Las Vegas-based Caesars Entertainment, an operator of sports wagering in the state of Indiana, announced on Tuesday an extension of its digital sports wagering partnership with Las Vegas-based Scientific Games.
The extension was announced “in preparation for the relaunch” of the major pro sports leagues. Terms of the extension were not disclosed.
Much to the relief of the gambling industry, the major pro sports leagues are set to hold games in 2020, while undertaking extensive public health precautions.
Caesars launched its online/mobile sportsbook in the Hoosier State in mid-May. In May, the book saw just $8,063 in handle and $2,755 in revenue, putting it last among the seven online/mobile sportsbooks live within state borders, according to state figures.
“We’re delighted with our partnership with Caesars Entertainment. We’re working side by side, supporting their excellent teams and playing an important role in delivering digital casino and sports betting products to their players across multiple states,” said Jordan Levin, CEO of Scientific Games’ digital division.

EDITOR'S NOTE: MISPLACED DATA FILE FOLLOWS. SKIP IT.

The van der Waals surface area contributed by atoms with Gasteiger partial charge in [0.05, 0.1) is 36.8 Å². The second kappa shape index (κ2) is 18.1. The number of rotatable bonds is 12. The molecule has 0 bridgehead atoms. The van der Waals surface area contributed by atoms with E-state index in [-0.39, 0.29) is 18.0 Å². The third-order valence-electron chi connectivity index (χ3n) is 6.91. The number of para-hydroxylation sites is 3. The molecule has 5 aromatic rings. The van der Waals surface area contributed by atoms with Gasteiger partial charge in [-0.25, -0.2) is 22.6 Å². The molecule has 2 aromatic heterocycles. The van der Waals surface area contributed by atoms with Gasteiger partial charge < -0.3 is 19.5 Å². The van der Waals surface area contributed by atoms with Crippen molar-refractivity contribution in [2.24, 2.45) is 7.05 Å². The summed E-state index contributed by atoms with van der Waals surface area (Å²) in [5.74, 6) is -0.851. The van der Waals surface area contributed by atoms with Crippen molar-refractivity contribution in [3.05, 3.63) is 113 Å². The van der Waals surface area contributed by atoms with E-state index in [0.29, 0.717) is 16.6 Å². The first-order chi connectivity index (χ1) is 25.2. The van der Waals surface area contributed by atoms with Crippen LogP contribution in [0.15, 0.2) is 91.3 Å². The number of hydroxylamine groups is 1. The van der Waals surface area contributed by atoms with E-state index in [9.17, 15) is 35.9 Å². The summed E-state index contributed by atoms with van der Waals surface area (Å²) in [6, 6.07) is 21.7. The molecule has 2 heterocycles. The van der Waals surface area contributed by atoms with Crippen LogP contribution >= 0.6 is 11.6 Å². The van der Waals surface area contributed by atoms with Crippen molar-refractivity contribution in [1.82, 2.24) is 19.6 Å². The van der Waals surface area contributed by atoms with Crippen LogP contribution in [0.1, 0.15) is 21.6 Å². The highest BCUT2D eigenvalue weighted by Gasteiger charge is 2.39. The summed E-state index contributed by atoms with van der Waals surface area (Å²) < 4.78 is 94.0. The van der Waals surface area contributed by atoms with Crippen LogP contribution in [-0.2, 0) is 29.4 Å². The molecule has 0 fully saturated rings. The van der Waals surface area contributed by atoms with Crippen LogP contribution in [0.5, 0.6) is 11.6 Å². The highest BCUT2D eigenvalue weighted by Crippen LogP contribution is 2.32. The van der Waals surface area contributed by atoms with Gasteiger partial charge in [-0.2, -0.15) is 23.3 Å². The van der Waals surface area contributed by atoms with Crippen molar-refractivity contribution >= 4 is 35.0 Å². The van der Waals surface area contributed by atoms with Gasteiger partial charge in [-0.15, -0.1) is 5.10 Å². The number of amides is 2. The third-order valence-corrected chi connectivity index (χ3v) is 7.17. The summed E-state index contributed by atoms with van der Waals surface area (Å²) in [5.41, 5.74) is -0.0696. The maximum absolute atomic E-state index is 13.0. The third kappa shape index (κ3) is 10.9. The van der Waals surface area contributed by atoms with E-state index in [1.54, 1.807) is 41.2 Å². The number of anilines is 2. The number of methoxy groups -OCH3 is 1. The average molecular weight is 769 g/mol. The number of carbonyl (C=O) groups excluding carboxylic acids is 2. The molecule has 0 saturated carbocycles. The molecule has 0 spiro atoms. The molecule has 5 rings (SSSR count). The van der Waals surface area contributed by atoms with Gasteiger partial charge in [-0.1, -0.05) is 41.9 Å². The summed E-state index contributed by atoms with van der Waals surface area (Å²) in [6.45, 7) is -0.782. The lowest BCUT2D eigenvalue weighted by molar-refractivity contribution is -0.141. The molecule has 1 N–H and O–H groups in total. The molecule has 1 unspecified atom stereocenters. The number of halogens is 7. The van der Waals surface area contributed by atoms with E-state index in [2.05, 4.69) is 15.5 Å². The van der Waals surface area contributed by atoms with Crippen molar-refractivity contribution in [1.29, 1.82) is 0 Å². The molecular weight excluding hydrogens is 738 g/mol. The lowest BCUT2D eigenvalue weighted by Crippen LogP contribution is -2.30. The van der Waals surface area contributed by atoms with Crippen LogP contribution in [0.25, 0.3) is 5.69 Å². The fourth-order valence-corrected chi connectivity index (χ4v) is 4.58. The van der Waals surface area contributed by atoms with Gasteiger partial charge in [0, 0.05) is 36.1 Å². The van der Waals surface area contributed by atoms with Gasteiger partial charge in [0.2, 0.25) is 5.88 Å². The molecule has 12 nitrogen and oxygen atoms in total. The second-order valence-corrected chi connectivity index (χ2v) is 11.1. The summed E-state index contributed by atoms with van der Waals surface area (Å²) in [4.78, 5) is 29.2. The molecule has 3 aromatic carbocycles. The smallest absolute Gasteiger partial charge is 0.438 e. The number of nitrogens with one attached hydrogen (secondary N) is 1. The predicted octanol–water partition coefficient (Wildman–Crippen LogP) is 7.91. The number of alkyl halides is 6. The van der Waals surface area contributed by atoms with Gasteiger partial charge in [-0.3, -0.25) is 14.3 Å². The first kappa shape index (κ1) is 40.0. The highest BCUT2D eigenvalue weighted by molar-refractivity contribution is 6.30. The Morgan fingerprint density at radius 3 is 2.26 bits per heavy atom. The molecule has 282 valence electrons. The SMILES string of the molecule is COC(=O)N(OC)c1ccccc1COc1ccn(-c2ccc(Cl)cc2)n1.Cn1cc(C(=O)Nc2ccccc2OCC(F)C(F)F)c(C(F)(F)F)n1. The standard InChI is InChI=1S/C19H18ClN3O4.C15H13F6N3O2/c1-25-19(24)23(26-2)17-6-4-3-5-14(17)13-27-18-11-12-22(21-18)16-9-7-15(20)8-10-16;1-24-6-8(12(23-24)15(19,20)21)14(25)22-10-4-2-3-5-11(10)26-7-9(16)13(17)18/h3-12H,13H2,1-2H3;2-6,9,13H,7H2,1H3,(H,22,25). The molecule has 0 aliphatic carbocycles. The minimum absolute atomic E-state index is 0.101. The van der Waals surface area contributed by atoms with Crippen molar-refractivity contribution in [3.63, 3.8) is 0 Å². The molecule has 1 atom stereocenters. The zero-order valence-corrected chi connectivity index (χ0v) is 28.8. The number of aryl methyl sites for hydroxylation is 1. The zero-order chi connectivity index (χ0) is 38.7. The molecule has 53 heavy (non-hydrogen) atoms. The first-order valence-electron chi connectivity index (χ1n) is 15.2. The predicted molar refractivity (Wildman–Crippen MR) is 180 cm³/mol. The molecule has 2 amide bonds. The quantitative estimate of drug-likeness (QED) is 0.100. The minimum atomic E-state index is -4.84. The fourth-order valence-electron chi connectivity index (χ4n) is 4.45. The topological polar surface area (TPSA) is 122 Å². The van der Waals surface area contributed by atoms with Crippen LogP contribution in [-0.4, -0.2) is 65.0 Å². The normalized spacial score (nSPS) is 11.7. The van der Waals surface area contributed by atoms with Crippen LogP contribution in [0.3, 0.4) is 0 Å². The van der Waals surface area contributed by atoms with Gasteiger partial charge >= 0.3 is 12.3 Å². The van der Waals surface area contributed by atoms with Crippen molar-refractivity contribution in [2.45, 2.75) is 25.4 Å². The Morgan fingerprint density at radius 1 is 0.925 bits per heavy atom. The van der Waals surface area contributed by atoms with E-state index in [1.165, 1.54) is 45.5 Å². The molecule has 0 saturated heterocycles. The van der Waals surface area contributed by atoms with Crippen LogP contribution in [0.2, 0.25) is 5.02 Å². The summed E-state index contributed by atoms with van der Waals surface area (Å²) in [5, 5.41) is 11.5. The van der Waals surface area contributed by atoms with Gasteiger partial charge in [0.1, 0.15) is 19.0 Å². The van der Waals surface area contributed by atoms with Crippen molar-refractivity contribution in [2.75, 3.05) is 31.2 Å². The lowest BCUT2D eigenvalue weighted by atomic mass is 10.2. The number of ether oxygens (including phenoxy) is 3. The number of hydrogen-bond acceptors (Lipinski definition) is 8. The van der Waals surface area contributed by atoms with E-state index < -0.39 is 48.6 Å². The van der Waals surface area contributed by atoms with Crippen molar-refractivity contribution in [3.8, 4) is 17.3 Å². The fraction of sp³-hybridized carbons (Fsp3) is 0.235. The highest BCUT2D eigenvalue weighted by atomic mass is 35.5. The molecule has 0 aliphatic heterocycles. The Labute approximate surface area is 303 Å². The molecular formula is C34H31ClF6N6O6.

The state of Indiana hasn’t legalized online casino gambling, but it could be discussed in future legislative sessions. The COVID-19 pandemic could expedite such discussions, but Indiana did have a steep uphill climb to pass the gambling expansion package in 2019. New casinos authorized under the legislation have not yet opened.
States are typically very reluctant to add new forms of gambling while a previous expansion package hasn’t been fully implemented.
Why is Caesars dead last?
The Caesars sportsbook should have a much rosier picture on the June revenue report, due out in early July.
It will likely surpass BetAmerica, a Churchill Downs product, which took just $37,323 worth of wagers in May. BetAmerica launched in late 2019, but its brand isn’t quite as strong as its competitors in the state.
Caesars will likely have some months to go before passing PointsBet, which launched in March. The online/mobile sportsbook took $986,258 in wagers in May. Caesars will also have a ways to go before potentially passing BetRivers ($2,396,529) and BetMGM ($1,501,998), which launched in Indiana in October and February, respectively.
And, of course, it has an incredibly challenging path to catching leaders DraftKings and FanDuel, the DFS juggernauts. DraftKings (October launch) dominated in May with $20,132,953 in handle, and FanDuel (also an October launch) took $12,271,816.
The state’s total handle in May was $37,334,940.
In February, Indiana’s sports betting market saw its all-time high of $187.1 million in handle.
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